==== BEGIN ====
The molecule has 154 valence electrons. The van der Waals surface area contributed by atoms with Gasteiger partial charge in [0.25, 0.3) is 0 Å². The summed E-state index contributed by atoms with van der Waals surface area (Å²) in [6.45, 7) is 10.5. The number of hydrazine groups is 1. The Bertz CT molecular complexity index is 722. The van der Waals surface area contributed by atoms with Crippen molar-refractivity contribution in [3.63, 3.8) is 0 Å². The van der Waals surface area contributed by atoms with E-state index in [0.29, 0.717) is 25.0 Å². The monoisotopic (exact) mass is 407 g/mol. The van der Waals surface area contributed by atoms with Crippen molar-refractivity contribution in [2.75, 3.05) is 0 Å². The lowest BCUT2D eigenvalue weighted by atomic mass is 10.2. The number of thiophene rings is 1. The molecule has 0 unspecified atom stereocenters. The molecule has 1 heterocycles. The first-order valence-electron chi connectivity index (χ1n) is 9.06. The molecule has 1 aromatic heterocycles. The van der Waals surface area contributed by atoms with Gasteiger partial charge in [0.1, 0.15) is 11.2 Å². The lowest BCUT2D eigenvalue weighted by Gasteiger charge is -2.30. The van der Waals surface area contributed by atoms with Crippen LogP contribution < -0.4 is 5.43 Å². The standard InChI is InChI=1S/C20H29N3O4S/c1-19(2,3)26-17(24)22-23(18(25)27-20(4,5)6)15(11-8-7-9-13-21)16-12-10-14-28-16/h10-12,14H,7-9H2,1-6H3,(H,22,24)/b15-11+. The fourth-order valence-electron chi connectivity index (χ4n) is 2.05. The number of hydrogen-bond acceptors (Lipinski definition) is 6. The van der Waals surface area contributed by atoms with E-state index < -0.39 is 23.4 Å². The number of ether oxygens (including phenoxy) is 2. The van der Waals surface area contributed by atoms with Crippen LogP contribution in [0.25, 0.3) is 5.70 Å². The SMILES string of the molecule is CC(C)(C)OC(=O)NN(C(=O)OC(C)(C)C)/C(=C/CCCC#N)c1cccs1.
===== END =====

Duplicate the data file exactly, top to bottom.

The molecule has 154 valence electrons. The van der Waals surface area contributed by atoms with Gasteiger partial charge in [0.25, 0.3) is 0 Å². The summed E-state index contributed by atoms with van der Waals surface area (Å²) in [6.45, 7) is 10.5. The number of hydrazine groups is 1. The Bertz CT molecular complexity index is 722. The van der Waals surface area contributed by atoms with Crippen molar-refractivity contribution in [3.63, 3.8) is 0 Å². The van der Waals surface area contributed by atoms with E-state index in [0.29, 0.717) is 25.0 Å². The monoisotopic (exact) mass is 407 g/mol. The van der Waals surface area contributed by atoms with Crippen molar-refractivity contribution in [2.75, 3.05) is 0 Å². The lowest BCUT2D eigenvalue weighted by atomic mass is 10.2. The number of thiophene rings is 1. The molecule has 0 unspecified atom stereocenters. The molecule has 1 heterocycles. The first-order valence-electron chi connectivity index (χ1n) is 9.06. The molecule has 1 aromatic heterocycles. The van der Waals surface area contributed by atoms with Gasteiger partial charge in [0.1, 0.15) is 11.2 Å². The lowest BCUT2D eigenvalue weighted by Gasteiger charge is -2.30. The van der Waals surface area contributed by atoms with Crippen LogP contribution < -0.4 is 5.43 Å². The standard InChI is InChI=1S/C20H29N3O4S/c1-19(2,3)26-17(24)22-23(18(25)27-20(4,5)6)15(11-8-7-9-13-21)16-12-10-14-28-16/h10-12,14H,7-9H2,1-6H3,(H,22,24)/b15-11+. The fourth-order valence-electron chi connectivity index (χ4n) is 2.05. The number of hydrogen-bond acceptors (Lipinski definition) is 6. The van der Waals surface area contributed by atoms with E-state index < -0.39 is 23.4 Å². The number of ether oxygens (including phenoxy) is 2. The van der Waals surface area contributed by atoms with Crippen LogP contribution in [0.25, 0.3) is 5.70 Å². The SMILES string of the molecule is CC(C)(C)OC(=O)NN(C(=O)OC(C)(C)C)/C(=C/CCCC#N)c1cccs1.